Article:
Open Water Fears to Conquer so You can Try a Triathlon This Year

Let’s face it, open water swimming can be down right intimidating. Here are FIVE common fears athletes associate with open water swimming during a triathlon race.

PANIC ATTACK – Being in the water with commotion, adrenaline and a level of unknown can induce panic attacks. We won’t deny that. However, if you are fearful of this practice ahead of time well before race day what your plan will be. Calm breathing, signaling a paramedic or volunteer and taking a break are all readily great options on race day.

SIGHT and SIGHT – Practice sighting in your pool and during swim sessions. Pick a spot on the wall or pool deck and look to find it quickly as you tackle swim sessions. This will arm you to be a good open water swimmer and to spot the swim course buoys. Veering off course and swimming 1100 meters when it’s a 750 meter course because you zigged AND zagged isn’t ideal.

MURKY WATER CREATURES Sounds silly, but it’s true. In an open water situation (lake, reservoir or ocean) there truly is no way to know what’s beneath the water’s surface. It could be sharks, an octopus or yes mercorns (yup…a mermaid unicorn)…you just don’t know. Take comfort in the fact that NO ONE else knows either and you’re not alone out there. Human and wildlife interactions are NOT common on race days….you can breathe a little easier now.

BEING KICKED – You’re not alone in the water – which is GREAT as you often will find and feel a sense of comradery with other athletes. However, when you’re swimming with faster or slower swimmers it’s inevitable that some contact will be made. Avoid this by always keeping an eye on your surroundings AND sighting. Sighting your immediate 5ft radius gives you an awareness of other athletes so you can veer to either side of them if you are gaining and plan to pass them.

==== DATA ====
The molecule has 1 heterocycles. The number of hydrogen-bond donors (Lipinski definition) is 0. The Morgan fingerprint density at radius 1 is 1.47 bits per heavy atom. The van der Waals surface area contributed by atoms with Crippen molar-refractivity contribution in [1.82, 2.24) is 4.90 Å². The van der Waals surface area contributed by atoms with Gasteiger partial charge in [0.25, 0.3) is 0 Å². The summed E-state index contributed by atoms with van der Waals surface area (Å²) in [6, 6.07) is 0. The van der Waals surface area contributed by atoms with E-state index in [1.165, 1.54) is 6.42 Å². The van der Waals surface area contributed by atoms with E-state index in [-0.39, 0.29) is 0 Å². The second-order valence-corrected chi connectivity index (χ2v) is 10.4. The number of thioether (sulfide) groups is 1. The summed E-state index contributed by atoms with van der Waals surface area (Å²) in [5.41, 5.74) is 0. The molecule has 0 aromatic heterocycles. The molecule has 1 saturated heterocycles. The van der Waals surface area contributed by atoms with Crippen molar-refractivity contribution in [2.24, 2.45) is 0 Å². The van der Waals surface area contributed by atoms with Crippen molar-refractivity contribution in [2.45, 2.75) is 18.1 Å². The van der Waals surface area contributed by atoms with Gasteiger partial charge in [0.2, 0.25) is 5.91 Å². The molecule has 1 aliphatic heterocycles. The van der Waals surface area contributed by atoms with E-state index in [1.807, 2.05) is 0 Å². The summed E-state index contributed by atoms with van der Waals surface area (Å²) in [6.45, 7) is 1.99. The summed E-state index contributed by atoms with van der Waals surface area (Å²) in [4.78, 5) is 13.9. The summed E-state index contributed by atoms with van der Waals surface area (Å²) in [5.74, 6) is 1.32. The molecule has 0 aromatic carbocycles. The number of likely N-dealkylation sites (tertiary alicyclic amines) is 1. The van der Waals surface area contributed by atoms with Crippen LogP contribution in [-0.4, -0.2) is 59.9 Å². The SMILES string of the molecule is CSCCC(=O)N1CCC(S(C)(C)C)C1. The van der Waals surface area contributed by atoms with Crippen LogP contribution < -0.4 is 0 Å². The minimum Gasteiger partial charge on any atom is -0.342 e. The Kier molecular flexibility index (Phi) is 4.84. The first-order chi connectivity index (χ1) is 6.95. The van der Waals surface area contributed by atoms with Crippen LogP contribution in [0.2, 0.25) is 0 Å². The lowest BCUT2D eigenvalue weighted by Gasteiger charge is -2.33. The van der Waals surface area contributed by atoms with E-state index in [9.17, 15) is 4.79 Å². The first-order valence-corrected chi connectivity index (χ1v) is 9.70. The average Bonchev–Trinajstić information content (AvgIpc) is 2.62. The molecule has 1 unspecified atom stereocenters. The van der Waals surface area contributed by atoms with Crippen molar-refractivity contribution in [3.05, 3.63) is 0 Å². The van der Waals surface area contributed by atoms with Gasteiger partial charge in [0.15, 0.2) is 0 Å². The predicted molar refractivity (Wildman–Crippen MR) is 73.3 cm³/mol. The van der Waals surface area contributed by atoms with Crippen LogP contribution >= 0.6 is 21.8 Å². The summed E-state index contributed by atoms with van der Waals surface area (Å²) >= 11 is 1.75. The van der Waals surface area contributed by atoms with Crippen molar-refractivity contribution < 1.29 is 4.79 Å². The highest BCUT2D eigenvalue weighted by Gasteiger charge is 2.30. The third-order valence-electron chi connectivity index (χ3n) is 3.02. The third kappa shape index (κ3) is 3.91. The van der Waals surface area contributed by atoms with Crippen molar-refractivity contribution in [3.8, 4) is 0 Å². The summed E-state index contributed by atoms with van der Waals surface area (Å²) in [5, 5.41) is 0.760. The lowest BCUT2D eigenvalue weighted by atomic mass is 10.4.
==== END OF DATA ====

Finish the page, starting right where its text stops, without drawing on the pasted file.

PRACTICE PATIENCE – Swimming is overall easy with basic technique. Swimming efficiently takes time AND patience. Bring patience to race day. Yes, it can be competitive (depending on your race day goals), but being patient in the water while you settle into a rhythm is critical. Sprinting then walking then sprinting then walking isn’t a super efficient way to run, right? Don’t panic swim then bob around then panic swim then bob around. You’ll spend extra time in the water being inefficient because you weren’t patient and steady from the start.

Have questions on your first triathlon?? Ready to give it a try?? Join us on race day this year at the Last Call Triathlon in Northern Colorado!